REITs are typically not taxed at an entity level, allowing investors to avoid double taxation on their dividends, which are generally treated as ordinary income. REITs must invest in real assets, and must derive the majority of their income from real estate activities. REITs must also pay at least 90% of their annual taxable income in dividends.

This steady dividend income is one of the major reasons people invest in REITs. Investors also benefit from the appreciation of the properties in the REIT’s portfolio, and can realize these gains upon selling their shares. According to Forbes, “Residential properties generate an average annual return of 10.6%, while commercial properties average 9.5% and REITs 11.8%.”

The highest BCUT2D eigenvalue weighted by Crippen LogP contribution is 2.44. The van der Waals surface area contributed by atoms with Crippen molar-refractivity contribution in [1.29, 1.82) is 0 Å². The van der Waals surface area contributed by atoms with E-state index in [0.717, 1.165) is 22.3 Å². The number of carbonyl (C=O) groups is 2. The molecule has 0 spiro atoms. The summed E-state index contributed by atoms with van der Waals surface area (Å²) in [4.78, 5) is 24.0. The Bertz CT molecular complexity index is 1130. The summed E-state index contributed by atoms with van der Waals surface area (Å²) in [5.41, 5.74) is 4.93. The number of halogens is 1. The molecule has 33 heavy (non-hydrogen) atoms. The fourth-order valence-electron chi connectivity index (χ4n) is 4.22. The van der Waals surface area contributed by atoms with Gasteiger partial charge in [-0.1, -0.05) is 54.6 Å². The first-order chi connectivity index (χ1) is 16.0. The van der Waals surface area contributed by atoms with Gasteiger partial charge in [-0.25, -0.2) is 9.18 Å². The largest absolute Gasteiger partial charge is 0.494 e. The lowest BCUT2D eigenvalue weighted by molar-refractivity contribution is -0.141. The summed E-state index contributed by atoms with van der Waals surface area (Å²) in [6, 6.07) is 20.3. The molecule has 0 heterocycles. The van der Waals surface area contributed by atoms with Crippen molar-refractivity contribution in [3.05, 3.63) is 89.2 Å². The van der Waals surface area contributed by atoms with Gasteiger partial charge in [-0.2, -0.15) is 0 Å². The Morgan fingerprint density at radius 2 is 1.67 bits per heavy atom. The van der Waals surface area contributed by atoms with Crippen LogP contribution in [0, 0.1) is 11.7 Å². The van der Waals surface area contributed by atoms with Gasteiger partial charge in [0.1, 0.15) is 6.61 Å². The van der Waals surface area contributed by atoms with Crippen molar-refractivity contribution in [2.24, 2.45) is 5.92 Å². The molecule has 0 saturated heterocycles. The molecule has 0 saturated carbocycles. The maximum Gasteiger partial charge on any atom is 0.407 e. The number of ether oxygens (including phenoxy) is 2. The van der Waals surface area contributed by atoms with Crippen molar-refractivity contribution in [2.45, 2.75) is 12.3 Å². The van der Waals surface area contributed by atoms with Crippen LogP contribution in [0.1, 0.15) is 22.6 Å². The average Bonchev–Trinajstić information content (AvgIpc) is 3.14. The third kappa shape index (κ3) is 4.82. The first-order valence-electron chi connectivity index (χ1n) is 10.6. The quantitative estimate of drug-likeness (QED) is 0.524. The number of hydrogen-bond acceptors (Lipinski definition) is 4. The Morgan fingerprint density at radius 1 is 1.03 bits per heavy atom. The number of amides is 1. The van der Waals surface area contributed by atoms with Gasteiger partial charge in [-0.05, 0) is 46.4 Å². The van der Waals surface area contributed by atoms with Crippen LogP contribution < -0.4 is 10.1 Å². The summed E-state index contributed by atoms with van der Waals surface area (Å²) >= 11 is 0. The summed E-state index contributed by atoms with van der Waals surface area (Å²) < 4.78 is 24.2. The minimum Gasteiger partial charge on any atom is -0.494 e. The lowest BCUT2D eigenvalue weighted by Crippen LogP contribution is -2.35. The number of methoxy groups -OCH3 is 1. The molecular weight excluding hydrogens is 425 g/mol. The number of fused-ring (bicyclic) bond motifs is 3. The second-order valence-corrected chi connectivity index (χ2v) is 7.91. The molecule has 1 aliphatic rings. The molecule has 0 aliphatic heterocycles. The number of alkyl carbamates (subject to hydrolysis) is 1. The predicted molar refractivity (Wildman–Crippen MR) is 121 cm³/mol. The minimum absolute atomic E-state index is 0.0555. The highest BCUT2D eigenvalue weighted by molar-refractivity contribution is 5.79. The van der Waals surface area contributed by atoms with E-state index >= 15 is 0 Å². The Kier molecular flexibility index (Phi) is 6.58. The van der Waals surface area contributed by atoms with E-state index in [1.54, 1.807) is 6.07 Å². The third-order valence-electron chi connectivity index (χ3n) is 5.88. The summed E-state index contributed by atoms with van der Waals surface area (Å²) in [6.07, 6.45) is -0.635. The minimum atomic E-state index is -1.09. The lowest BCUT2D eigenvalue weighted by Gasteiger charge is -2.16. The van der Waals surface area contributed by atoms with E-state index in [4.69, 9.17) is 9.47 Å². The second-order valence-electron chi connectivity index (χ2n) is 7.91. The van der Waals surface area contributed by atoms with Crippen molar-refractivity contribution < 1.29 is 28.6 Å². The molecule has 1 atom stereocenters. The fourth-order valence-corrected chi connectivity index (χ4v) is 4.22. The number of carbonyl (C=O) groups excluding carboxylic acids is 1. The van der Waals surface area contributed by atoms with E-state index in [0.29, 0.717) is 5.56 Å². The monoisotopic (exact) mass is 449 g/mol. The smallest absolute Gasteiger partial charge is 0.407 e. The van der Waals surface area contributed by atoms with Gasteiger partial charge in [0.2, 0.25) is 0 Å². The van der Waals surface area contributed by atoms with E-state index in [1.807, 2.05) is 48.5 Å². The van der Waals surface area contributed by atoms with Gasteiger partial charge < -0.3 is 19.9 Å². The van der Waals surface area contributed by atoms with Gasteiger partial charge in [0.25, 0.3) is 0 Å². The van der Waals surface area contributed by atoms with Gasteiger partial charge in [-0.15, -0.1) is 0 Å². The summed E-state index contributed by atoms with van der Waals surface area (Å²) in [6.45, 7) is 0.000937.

Another reason people invest in REITs is that they provide access to large commercial properties that may be out of reach for average investors. REITs also offer diversification, as the largest REITs can own thousands of properties. It’s possible to find a REIT focused on a specific sector like residential, office, industrial, or retail.

Publicly-traded REITs offer the advantage of liquidity, since individual investors can sell their shares at any time. Privately-traded REITs don’t offer this liquidity, but may offer higher dividends. REIT shares are eligible for a step-up in basis upon death, just like real property investments.

Can I perform a 1031 exchange into a REIT?

Property owners looking for steady income, diversification, and less-active property investments as they enter retirement may be interested in transitioning from a whole property to a REIT. Unfortunately, this transition can’t be made through a 1031 exchange.